The JavaScript blog.


chrome extensions browsers

Live Reloading Chrome Apps, Chrome Extensions with React, sendMessage Tutorial

Posted on .

Live Reloading Chrome Apps

The Chrome Store itself is a pile of rubbish apps with very few exceptions.

Working with Chrome extensions and apps is pleasant enough in some ways -- the JavaScript APIs are generally intuitive, and you can make native-feeling UIs without too much effort. However, the development experience feels a little bit dated and painful in places.

Konstantin Raev sent in Live Reloading Chrome Apps, an article about using Gulp with Chrome apps. It shows how live reloading isn't as easy as it could be, and how to fix it. There's also a full example on GitHub: bestander / clock-chrome-app-livereload-example.

Creating Chrome Extensions with React

Brandon Tilley sent in Creating Chrome Extensions with React:

If you're into client-side web development to any extent, you've probably heard of Facebook's React library. I was working on a Chrome extension, and decided to see how well React fit in to the development I was doing.

He also uses Browserify as well, which I'm interested in because I tried using RequireJS for sharing code between Chrome extensions and Firefox add-ons, and I struggled to get it to work in Firefox. My Firefox add-ons are using the Jetpack SDK rather than the old XUL way.

Passing data around in Chrome extensions

Passing data around in Chrome extensions by Erica Salvaneschi is an introduction to using chrome.runtime.sendMessage and addListener:

We wanted to get data from the current web page and then use it to populate a form that appears in a new window. It was easy to create a context menu item that triggered an event, but sending data based on the current page to the new window wasn't obvious.

You might find this useful if you're just getting into Chrome extensions and want more concrete examples than what Google provides.


firefox browsers

Multiprocess Firefox

Posted on .

Multiprocess Firefox

I know a lot of DailyJS readers who use Chrome and Safari as their main browsers, partly due to iOS and Android's popularity, and partly because Chrome's initial performance gains enticed them away from Firefox. The big issue over the last few years has been the fact browsers are switching to using multiple processes, the idea being that resources can be shared better and fallout from crashes can be mitigated.

If Firefox isn't your main browser, you probably use it for testing or just try it out every few months to see what's been going on. The thing most of us have been looking for is Chrome (and apparently IE)-style multi-process support. Bill McCloskey has written a post about this very topic: Multiprocess Firefox. Bill is a programmer at Mozilla, and you may remember his post about incremental GC in Firefox.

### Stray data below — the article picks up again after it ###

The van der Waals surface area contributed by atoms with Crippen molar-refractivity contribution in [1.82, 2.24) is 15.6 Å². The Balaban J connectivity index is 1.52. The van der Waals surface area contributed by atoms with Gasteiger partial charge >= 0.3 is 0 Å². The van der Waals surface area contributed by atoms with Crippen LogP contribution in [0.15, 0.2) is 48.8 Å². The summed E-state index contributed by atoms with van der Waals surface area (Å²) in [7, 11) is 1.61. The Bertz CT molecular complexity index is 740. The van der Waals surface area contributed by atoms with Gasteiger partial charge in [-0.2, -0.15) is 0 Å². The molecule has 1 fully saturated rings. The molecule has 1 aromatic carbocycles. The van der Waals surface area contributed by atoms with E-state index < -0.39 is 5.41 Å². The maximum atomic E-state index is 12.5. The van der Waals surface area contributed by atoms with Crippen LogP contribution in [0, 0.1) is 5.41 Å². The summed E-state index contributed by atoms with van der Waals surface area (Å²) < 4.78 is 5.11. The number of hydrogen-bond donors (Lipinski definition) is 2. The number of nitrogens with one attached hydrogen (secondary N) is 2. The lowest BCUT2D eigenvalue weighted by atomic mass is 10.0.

Although the work so far sounds promising, there are some major technical hurdles. These partly relate to the nature of how JavaScript interacts with the DOM, and how Firefox handles add-ons:

JavaScript execution and layout happen on the main thread, and they block the event loop. Running these components on a separate thread is difficult because they access data, like the DOM, that are not thread-safe. As an alternative, we've considered allowing the event loop to run in the middle of JavaScript execution, but doing so would break a lot of assumptions made by other parts of Firefox (not to mention add-ons).

Like the threaded approach, Firefox is able to run its event loop while JavaScript and layout are running in a content process. But unlike threading, the UI code has no access to content DOM or other content data structures, so there is no need for locking or thread-safety. The downside, of course, is that any code in the Firefox UI process that needs to access content data must do so explicitly through message passing.

You might not realise it, but Firefox itself uses a lot of JavaScript:

Content scripts. IPDL takes care of passing messages in C++, but much of Firefox is actually written in JavaScript. Instead of using IPDL directly, JavaScript code relies on the message manager to communicate between processes.

We decided to do the message passing in JavaScript instead, since it's easier and faster to prototype things there. Rather than change every docshell-using accessor to test if we're using multiprocess browsing, we decided to create a new XBL binding that applies only to remote <browser> elements. It is called remote-browser.xml, and it extends the existing browser.xml binding.

If you're an add-on author, you'll be pleased to hear add-ons are being taken seriously. However, Mozilla may need your help in the future:

We realize that add-ons are extremely important to Firefox users, and we have no intention of abandoning or disrupting add-ons. At the same time, we feel strongly that users will appreciate the security and responsiveness benefits of multiprocess Firefox, so we're willing to work very hard to get add-ons on board. We're very interested in working with add-on developers to ensure that their add-ons work well in multiprocess Firefox.

It's hard to imagine Firefox OS not using multiple processes, and Bill mentions this early on in the post:

Firefox OS relies heavily on the multiprocessing and IPC code introduced during Electrolysis.

Electrolysis was a project to use multiple processes, but the focus was tighter than changing the desktop browser. Firefox's layout engine, Gecko, supports multiple threads, and the "Gecko platform" supports multiple processes. But, as the Electrolysis wiki page points out, the Firefox frontend does not currently use multiple processes.

Will we see a browser share increase when Firefox is updated to support multiple processes? I don't know, but as a front-end developer I'm excited about seeing this feature released sooner rather than later.